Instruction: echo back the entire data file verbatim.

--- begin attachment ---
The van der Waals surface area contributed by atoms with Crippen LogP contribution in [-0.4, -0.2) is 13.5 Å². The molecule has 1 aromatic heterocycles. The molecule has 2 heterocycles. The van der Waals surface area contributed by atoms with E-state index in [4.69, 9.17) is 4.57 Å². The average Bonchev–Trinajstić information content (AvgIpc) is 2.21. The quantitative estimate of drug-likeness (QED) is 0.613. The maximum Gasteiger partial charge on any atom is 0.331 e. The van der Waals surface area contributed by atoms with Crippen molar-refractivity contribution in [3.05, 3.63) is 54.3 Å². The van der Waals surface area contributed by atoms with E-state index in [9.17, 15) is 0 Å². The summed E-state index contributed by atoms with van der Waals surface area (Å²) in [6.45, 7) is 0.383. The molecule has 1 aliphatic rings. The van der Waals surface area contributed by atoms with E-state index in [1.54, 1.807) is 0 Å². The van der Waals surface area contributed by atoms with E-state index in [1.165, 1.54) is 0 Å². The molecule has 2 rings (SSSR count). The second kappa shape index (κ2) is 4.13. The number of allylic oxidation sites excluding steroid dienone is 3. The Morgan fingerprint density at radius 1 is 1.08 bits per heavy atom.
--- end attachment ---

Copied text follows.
The van der Waals surface area contributed by atoms with Crippen LogP contribution in [-0.4, -0.2) is 13.5 Å². The molecule has 1 aromatic heterocycles. The molecule has 2 heterocycles. The van der Waals surface area contributed by atoms with E-state index in [4.69, 9.17) is 4.57 Å². The average Bonchev–Trinajstić information content (AvgIpc) is 2.21. The quantitative estimate of drug-likeness (QED) is 0.613. The maximum Gasteiger partial charge on any atom is 0.331 e. The van der Waals surface area contributed by atoms with Crippen molar-refractivity contribution in [3.05, 3.63) is 54.3 Å². The van der Waals surface area contributed by atoms with E-state index in [9.17, 15) is 0 Å². The summed E-state index contributed by atoms with van der Waals surface area (Å²) in [6.45, 7) is 0.383. The molecule has 1 aliphatic rings. The van der Waals surface area contributed by atoms with E-state index in [1.54, 1.807) is 0 Å². The van der Waals surface area contributed by atoms with E-state index in [1.165, 1.54) is 0 Å². The molecule has 2 rings (SSSR count). The second kappa shape index (κ2) is 4.13. The number of allylic oxidation sites excluding steroid dienone is 3. The Morgan fingerprint density at radius 1 is 1.08 bits per heavy atom.